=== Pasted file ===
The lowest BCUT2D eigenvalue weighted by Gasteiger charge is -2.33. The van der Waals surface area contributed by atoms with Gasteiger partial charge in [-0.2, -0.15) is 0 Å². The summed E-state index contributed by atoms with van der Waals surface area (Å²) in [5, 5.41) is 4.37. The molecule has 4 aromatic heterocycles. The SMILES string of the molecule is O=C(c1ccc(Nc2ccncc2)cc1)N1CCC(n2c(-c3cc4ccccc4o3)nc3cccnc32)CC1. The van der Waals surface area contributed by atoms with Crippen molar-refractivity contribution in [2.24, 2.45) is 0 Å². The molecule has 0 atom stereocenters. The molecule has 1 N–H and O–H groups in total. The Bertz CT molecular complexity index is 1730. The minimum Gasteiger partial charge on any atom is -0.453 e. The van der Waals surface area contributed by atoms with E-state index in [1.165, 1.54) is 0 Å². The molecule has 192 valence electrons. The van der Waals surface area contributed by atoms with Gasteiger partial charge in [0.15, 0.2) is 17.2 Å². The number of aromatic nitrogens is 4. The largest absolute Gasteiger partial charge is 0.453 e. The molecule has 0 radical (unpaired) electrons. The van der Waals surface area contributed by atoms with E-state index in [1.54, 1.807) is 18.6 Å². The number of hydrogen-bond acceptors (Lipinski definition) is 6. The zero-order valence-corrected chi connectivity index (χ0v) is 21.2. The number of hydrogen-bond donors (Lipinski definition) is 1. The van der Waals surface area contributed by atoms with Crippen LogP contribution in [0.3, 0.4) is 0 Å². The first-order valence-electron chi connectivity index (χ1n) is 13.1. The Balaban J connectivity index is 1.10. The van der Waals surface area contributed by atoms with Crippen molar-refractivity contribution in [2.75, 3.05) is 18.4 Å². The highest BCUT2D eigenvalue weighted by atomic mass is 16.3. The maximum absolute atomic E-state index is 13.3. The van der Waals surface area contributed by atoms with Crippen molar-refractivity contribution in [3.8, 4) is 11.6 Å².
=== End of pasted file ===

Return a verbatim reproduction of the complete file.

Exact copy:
The lowest BCUT2D eigenvalue weighted by Gasteiger charge is -2.33. The van der Waals surface area contributed by atoms with Gasteiger partial charge in [-0.2, -0.15) is 0 Å². The summed E-state index contributed by atoms with van der Waals surface area (Å²) in [5, 5.41) is 4.37. The molecule has 4 aromatic heterocycles. The SMILES string of the molecule is O=C(c1ccc(Nc2ccncc2)cc1)N1CCC(n2c(-c3cc4ccccc4o3)nc3cccnc32)CC1. The van der Waals surface area contributed by atoms with Crippen molar-refractivity contribution in [2.24, 2.45) is 0 Å². The molecule has 0 atom stereocenters. The molecule has 1 N–H and O–H groups in total. The Bertz CT molecular complexity index is 1730. The minimum Gasteiger partial charge on any atom is -0.453 e. The van der Waals surface area contributed by atoms with E-state index in [1.165, 1.54) is 0 Å². The molecule has 192 valence electrons. The van der Waals surface area contributed by atoms with Gasteiger partial charge in [0.15, 0.2) is 17.2 Å². The number of aromatic nitrogens is 4. The largest absolute Gasteiger partial charge is 0.453 e. The molecule has 0 radical (unpaired) electrons. The van der Waals surface area contributed by atoms with E-state index in [1.54, 1.807) is 18.6 Å². The number of hydrogen-bond acceptors (Lipinski definition) is 6. The zero-order valence-corrected chi connectivity index (χ0v) is 21.2. The number of hydrogen-bond donors (Lipinski definition) is 1. The van der Waals surface area contributed by atoms with Crippen LogP contribution in [0.3, 0.4) is 0 Å². The first-order valence-electron chi connectivity index (χ1n) is 13.1. The Balaban J connectivity index is 1.10. The van der Waals surface area contributed by atoms with Crippen molar-refractivity contribution in [2.75, 3.05) is 18.4 Å². The highest BCUT2D eigenvalue weighted by atomic mass is 16.3. The maximum absolute atomic E-state index is 13.3. The van der Waals surface area contributed by atoms with Crippen molar-refractivity contribution in [3.8, 4) is 11.6 Å².